Matt shrugged, “Yes, Mom. What if someone texts or calls me?”
“Matthew!”
“I was only kidding, Mom. Thanks for waiting,” said Matt. He turned and headed toward his room.
Grace’s iPhone rang. She pulled it out of her rear jean’s pocket. She was relieved to see it wasn’t Ellen. It was her friend Jane.
“Hi, Jane,” said Grace.
“Ellen and Dan are not going? Are you going to cancel? It’s okay with me,” said Grace.
Grace bit on her lower lip as she listened, occasionally nodding. She said, “I know I promised. Okay, but this is the last time. I have your word. See you next Saturday.”

 

This Is A Blind Date?

I think La Flor has found her niche in life, disrupting the lives of others. She’s really good at it. I think it is a gift. It’s not a gift I want or would regift. LC is her ally. He grovels. He jumps when she wants him to jump. And, he’s being groomed to be head of the DiMarco family when Big Carmen takes leave. La Flor encourages LC’s work for the family, she thinks LC is a saint. I’ll let you be the judge. Then we have O’Leary, the donut eating, bad coffee drinking, Irish cop. Today’s episode begins with La Flor and LC sitting on one side of the dining room table. O’Leary and Carmela sitting opposite, and I am at the table’s end or head, whatever.

“Tanks for invite to dinner. I love pizza almost as much as I loves donuts,” said O’Leary pushing one piece of pizza into his mouth and reaching for another.

La Flor look at Carmela who was staring at O’Leary’s conveyer belt in action. La Flor said, “O’Leary’s been voted the most eligible bachelor at the police department. He scored high on all the biggies.”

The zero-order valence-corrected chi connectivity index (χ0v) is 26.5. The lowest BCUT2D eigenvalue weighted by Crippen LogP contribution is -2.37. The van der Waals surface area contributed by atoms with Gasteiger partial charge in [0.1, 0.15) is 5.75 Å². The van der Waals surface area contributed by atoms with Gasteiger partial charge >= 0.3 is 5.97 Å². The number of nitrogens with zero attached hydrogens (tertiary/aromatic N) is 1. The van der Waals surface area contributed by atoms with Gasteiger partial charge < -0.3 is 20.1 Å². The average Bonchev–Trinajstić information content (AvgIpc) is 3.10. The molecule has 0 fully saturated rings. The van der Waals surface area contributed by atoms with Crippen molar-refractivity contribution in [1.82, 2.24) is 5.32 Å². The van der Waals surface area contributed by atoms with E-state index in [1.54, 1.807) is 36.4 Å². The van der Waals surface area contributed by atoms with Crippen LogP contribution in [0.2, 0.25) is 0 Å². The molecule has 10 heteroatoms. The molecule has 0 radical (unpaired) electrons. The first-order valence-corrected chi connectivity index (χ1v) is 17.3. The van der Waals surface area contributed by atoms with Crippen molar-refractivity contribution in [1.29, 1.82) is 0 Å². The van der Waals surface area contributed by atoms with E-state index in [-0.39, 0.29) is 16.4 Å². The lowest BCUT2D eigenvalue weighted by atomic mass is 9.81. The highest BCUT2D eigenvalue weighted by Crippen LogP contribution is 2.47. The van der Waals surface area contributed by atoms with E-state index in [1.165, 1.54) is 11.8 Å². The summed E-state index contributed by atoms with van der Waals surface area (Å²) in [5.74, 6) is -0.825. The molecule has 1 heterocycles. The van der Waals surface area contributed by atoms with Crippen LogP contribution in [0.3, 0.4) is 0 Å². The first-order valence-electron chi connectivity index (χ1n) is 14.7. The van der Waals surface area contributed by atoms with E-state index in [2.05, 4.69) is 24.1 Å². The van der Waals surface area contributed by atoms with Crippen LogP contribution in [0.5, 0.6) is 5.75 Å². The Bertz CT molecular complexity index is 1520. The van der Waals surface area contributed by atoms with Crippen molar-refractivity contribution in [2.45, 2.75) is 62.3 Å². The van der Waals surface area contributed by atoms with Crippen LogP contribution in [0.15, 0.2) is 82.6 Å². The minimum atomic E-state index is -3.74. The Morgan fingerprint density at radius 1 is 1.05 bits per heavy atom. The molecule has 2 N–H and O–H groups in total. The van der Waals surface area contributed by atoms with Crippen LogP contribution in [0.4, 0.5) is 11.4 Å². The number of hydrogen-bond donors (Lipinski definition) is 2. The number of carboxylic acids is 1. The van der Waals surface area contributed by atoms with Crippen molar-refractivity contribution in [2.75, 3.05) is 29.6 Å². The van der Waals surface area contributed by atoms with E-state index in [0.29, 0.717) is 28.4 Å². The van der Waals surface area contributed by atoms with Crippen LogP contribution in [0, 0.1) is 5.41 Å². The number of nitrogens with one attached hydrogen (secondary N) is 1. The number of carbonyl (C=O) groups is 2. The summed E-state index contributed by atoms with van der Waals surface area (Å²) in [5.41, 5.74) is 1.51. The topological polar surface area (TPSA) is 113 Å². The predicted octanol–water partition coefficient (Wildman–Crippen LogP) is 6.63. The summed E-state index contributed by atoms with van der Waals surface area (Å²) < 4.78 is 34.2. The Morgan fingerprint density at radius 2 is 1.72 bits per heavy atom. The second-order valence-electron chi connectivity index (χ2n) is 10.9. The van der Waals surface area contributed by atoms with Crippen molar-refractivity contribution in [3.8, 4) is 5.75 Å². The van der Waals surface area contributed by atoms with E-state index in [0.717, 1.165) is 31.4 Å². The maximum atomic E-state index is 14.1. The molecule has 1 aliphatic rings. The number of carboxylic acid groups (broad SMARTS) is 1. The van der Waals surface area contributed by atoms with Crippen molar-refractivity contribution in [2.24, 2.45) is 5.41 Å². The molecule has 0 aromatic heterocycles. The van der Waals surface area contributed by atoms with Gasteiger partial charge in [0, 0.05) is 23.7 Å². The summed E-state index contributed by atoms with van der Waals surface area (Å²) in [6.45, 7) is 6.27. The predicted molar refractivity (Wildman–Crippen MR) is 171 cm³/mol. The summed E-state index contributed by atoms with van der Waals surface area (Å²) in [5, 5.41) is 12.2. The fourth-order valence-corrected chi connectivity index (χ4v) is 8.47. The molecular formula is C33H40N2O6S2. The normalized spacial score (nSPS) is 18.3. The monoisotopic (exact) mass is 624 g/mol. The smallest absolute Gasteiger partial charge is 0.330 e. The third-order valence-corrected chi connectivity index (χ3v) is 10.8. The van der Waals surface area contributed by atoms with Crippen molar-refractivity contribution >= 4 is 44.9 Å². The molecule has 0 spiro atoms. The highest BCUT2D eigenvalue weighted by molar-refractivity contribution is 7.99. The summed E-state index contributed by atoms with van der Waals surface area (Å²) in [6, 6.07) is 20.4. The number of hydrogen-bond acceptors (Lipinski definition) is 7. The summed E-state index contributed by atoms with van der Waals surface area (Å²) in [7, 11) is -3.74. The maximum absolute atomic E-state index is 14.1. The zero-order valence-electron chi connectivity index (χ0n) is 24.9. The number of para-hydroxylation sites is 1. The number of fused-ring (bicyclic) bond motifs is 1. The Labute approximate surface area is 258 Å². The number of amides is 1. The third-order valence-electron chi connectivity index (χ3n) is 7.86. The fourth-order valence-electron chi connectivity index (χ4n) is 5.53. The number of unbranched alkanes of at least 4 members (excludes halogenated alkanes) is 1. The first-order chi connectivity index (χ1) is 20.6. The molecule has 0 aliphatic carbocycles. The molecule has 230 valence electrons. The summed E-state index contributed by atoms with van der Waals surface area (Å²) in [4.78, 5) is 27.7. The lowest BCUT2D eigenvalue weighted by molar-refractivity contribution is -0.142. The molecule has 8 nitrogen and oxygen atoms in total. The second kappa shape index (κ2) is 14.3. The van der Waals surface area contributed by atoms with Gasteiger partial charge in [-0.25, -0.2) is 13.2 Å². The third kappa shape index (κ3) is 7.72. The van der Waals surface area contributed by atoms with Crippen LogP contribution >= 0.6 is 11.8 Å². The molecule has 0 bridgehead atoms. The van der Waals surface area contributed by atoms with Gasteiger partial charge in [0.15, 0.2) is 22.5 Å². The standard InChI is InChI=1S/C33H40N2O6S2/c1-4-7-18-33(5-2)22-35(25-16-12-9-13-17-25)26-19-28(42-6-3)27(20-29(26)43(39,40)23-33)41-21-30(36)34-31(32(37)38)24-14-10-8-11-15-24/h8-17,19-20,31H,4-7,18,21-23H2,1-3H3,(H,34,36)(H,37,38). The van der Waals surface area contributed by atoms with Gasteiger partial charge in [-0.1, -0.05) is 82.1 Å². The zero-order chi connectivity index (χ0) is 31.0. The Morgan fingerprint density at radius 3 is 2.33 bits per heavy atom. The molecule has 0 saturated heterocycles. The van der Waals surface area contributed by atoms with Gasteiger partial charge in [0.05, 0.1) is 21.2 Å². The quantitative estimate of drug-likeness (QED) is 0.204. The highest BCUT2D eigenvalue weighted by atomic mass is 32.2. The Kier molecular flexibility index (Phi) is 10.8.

Carmela turned to La Flor and said, “What biggies?”

“He’s a rising star. They’ve already tapped him to be chief. He’ll probably be mayor, a senator, maybe President with the right woman, which could be you,” said La Flor.

O’Leary wiped some sauce, a piece of pepperoni, a bit of cheese off his face with his sleeve. He looked at it and said, “I’m going have to send this shirt to the cleaners. You got a paper towel.”

I said, “That rolled up cloth with the tips of a fork, knife and spoon, that’s your napkin.”

“It is? I never seen anyting so fancy. Use knows some very high brow tricks. Pretty clever, right Farmella?”

Farmella?

Carmela turned to O’Leary, “It’s Carmela.”

“Who’s Farmella? I taught (that’s how he says thought) Ray said use name was Farmella.”

Why me? Why do I always get blamed?

O’Leary continued, “Use is the most beautiful member of the udder (instead of other) species I have ever had a blind date.”

Carmela, startled, looked at La Flor, “This is a blind date? I thought you said it was a quiet dinner with friends? What will TT say if he finds out?”

O’Leary ignored the comment and reached for a cream filled donut.

La Flor knows how change songs in the middle of the song she’s singing. She said, “Well are you friend with LC, Ray, and me?”

“Yes?”

“Now you have a new friend, O’Leary.”

“But what about the blind date part?” said Carmela.

La Flor leaned toward Carmela, “Just between we girls (why she said this, I don’t know because LC and I were listening. I couldn’t tell about O’Leary, he was on his third course) he’s a better catch than TT. Just look at him. TT couldn’t keep up with him. And, you should hear what the woman at police headquarters say about him.”

“What?” asked Carmela.

“I’ll just say, because this is a family blog, you can’t put out his flame, if you know what I mean. I hear TT’s flame doesn’t burn that long. You can do so much better.”

“What do you mean. Flame? Burn? I don’t understand?”

“You poor thing. I’ve got so much to teach you and so little time. You are so innocent. A newbie. A glimpse of spring in a world that is rushing past you. Listen to me, I’m your mentor. TT is gone for a week, take O’Leary for a test drive. What have you got to lose?”

A test drive? Is La Flor nuts?

I’ve got to figure a way out of this conundrum. I’m going to grab a bag chips, some salsa, and see what’s on Netflix to clear my mind.